Basic training in contraception is included in the GPs three year vocational training course. The Faculty of Family Planning and Reproductive Health Care [FFPRHC] organises theoretical and practical training leading to a Diploma in basic contraception care. In many areas, GP registrars are encouraged to take this course. Acquisition of the DFFP is mandatory in all community clinics but not in general practice.

  Specialist training in coils and implants is also provided by the Faculty. Whereas it is again mandatory for doctors offering these methods in community clinics, it is not a requirement within general practice, although advised. Re-accreditation of the Diploma and Letters of Competence in coils and implants is a requirement of community work.

  The Faculty is working with the Royal College of General Practitioners with regards to ongoing training within general practice and has also been liaising with the Medical Society for Venereal Diseases [MSSVD], so that the new Diploma includes a significant element of sexually transmitted infection training.

  The career pathways for doctors entering GUM or general practice are clear. This has not been and is still not the case for those wanting to specialise in contraception and sexual health. Due to European law, contraception and reproductive health, with all its complexities, is not recognised in this country as a separate speciality as is GUM. Therefore the only access to consultant posts is via training in obstetrics and gynaecology [O&G]. The reduction in training numbers in O&G and lack of funding has meant that only 11 centres are approved for training and to date only 10 specialists have been accredited and can take up consultant vacancies. Some doctors who do not want to follow the obstetric and gynaecology route have done public health medicine training and five trainees should become eligible for consultant posts having trained via this route. The Faculty is acutely aware of the need for more specialists. There are 25 predicted retirements of senior doctors [consultants] in the next two years. To address this problem, the Faculty has set up its own three year training programme leading to a specialist qualification.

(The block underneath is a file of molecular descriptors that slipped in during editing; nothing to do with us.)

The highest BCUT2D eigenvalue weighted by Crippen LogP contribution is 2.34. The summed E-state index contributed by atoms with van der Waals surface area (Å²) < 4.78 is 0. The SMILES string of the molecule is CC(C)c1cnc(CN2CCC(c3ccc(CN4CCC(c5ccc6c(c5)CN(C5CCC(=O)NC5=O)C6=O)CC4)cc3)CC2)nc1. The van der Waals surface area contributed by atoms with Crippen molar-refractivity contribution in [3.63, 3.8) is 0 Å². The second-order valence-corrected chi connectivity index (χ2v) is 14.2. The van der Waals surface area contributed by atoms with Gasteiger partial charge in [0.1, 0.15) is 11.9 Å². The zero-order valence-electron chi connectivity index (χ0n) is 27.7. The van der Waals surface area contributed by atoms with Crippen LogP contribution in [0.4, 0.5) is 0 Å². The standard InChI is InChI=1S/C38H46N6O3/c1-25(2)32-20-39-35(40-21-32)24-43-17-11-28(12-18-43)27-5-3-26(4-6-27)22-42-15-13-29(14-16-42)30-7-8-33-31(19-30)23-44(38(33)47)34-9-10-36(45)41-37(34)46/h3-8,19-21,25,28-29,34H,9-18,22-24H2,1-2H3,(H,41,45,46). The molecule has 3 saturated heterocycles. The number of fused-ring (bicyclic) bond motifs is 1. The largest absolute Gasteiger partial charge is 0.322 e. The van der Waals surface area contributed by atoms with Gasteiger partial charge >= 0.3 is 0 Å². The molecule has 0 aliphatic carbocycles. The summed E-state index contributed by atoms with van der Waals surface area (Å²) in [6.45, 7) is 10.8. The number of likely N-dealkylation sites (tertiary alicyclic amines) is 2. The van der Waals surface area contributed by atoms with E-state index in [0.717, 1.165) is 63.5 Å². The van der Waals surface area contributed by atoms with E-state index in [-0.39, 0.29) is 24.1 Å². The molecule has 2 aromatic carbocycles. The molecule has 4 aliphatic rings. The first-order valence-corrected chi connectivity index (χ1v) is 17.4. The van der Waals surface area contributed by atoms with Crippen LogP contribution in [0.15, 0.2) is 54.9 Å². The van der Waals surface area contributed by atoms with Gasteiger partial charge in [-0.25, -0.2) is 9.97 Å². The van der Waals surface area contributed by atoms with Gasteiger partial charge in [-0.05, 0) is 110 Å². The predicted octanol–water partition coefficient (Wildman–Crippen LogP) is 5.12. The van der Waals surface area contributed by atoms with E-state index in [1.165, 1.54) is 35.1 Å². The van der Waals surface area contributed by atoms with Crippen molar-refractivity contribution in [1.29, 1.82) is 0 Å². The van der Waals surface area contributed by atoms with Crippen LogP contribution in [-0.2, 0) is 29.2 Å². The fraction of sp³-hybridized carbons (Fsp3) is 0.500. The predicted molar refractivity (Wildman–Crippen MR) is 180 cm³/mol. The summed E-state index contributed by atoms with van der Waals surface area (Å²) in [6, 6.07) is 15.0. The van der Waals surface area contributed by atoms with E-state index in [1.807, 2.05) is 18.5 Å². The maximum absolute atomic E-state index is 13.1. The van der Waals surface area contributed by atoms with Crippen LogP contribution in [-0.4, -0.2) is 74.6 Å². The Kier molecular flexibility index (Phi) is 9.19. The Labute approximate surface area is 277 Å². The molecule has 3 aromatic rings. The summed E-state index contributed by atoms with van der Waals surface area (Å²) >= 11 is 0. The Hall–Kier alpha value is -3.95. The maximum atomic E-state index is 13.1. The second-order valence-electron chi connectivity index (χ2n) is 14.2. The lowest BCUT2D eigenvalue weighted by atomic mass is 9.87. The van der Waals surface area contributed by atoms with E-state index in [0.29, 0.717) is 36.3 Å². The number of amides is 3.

ISSUES FOR CONSIDERATION
IssueImpact
Many areas have seen their clinics cut as Health Care Trusts sought to save money, despite the fact that two studies have shown contraceptive community clinics to be very cost effective. 30 per cent community clinics are open "out of hours". Cuts in services mean loss of client choice.

Whereas many GUM clinics have longer waiting times as their appointments are over booked, staff working in non-appointment FP clinics find themselves working longer sessions in order to meet the increasing demand.

It is not unusual for us to see over 70 clients in an evening session.
Sexual Health Strategy.This may increase the workload of community clinics if more STI work is absorbed. This will be unsustainable.